The “let them fall” concept of macroeconomics

Last night, on the Daily Show with Jon Stewart, Peter Schiff was interviewed.  Schiff is an “economic commentator” (as compared to an economist?) and the head of a brokerage firm.  Stewart showed a number of clips of Schiff on CNBC prior to the current economic crisis warning of the dangers of the housing bubble, sub-prime mortgages, and over-leveraged companies and individuals.  These comments were made well in advance of the actual recognition of the situation and there is audio of people actually laughing while he is talking (I got the impression they were other guests of panel shows, not the moderators or CNBC folks themselves, but I cannot be sure).

At any rate, the gist of Schiff’s argument is that

  1. The government should have let companies fail.  No company is too big to fail.
  2. The market will dictate how things will fall out in the end, even if it means massive recession for now.  The market is strong.
  3. This is all because of how messed up things were, so let’s let the bad die out
  4. The government is just making things worse by intervening, and we might have hyperinflation.

In some ways, I find this very dangerous.  In others, thought-provoking.

The dangerous part is the very fast bit about hyperinflation.  I am NOT an economist.  I’m barely even an armchair economist.  But I have my opinions and this is my blog so there :-).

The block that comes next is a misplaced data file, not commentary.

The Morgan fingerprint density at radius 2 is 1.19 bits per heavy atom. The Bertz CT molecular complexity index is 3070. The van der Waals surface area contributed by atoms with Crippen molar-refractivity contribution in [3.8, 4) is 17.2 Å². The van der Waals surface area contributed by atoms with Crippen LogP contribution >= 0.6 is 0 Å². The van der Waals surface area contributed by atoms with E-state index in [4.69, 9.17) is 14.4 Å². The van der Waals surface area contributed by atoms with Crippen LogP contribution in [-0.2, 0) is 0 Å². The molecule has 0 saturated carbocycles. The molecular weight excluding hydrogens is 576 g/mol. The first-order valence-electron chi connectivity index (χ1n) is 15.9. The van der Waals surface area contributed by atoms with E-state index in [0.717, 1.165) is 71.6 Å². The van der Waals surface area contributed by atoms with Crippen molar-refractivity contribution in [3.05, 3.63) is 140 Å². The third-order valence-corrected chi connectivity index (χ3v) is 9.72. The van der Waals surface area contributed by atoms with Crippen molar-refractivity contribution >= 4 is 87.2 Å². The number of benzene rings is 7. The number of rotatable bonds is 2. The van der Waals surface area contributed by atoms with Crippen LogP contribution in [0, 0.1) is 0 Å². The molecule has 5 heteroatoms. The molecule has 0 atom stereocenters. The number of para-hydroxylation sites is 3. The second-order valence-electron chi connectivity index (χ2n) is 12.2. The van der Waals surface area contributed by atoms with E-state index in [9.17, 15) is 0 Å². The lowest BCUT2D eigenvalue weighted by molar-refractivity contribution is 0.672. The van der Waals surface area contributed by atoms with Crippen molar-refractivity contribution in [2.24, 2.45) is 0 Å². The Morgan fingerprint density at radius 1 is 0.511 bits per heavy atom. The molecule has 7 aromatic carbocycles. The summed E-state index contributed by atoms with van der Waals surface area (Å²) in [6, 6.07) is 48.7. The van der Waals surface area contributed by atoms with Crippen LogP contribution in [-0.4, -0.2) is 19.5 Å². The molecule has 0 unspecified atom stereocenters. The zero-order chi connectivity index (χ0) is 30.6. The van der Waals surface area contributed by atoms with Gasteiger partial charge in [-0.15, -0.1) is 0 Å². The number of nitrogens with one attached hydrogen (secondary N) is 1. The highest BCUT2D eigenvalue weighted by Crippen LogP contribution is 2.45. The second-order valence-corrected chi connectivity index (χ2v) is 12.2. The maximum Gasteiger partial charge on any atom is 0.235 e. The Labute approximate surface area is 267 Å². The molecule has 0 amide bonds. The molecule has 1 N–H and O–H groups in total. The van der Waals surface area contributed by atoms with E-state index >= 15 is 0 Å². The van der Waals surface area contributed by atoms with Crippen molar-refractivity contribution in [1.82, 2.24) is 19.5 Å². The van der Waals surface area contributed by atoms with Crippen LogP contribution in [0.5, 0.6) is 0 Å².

First, there is a common but not quite accurate connection between an increase in nominal money supply (ie – we print more money, like we are now – and by “we” I mean the Federal Reserve Bank) and inflation, or the loss of value of that money (money supply / prices, which is called “real” money supply).  These are connected but the latter is not an instantaneous result of the former.  What really happens is that money supply goes up, which actually does stimulate the economy.  People get more jobs and now have income that they didn’t in the past.  They then spend that money.  Then they are willing to pay more for a loaf of bread today than yesterday.  Prices are set by what people are willing and able to pay, and if they have more money (able) and still need the bread and want it (willing) then the prices go up.  The bread is more expensive, but you don’t get any additional bread for the dollar.  You get less.  That is inflation.

But if you consider that there is the very important step in the middle there of economic stimulus, then increasing money supply isn’t such a terrible thing.  And in 2009, we’re looking at inflation of maybe 1% or so.  This is because while we are printing money like crazy, we haven’t yet had an increase in prices since people are still without jobs and therefore not able to pay higher prices.

Now, inflation will happen, but hyperinflation is a totally different thing.  We will eventually have inflation and I am certain that someone as smart as Ben Bernanke (Chairman of the Fed) will pull back and fight it off (possibly putting us into a slow-down but hopefully not another mini-recession).  But hyperinflation is in the range of 100%, 1000%, maybe even 3000% in the case of Argentina and Germany between the World Wars.  I think we’d have to get ridiculously out of control to ever achieve that.

That’s why I think the word hyperinflation is so dangerous.  Deflation – that’s a different issue and a reasonable one.  But hyperinflation?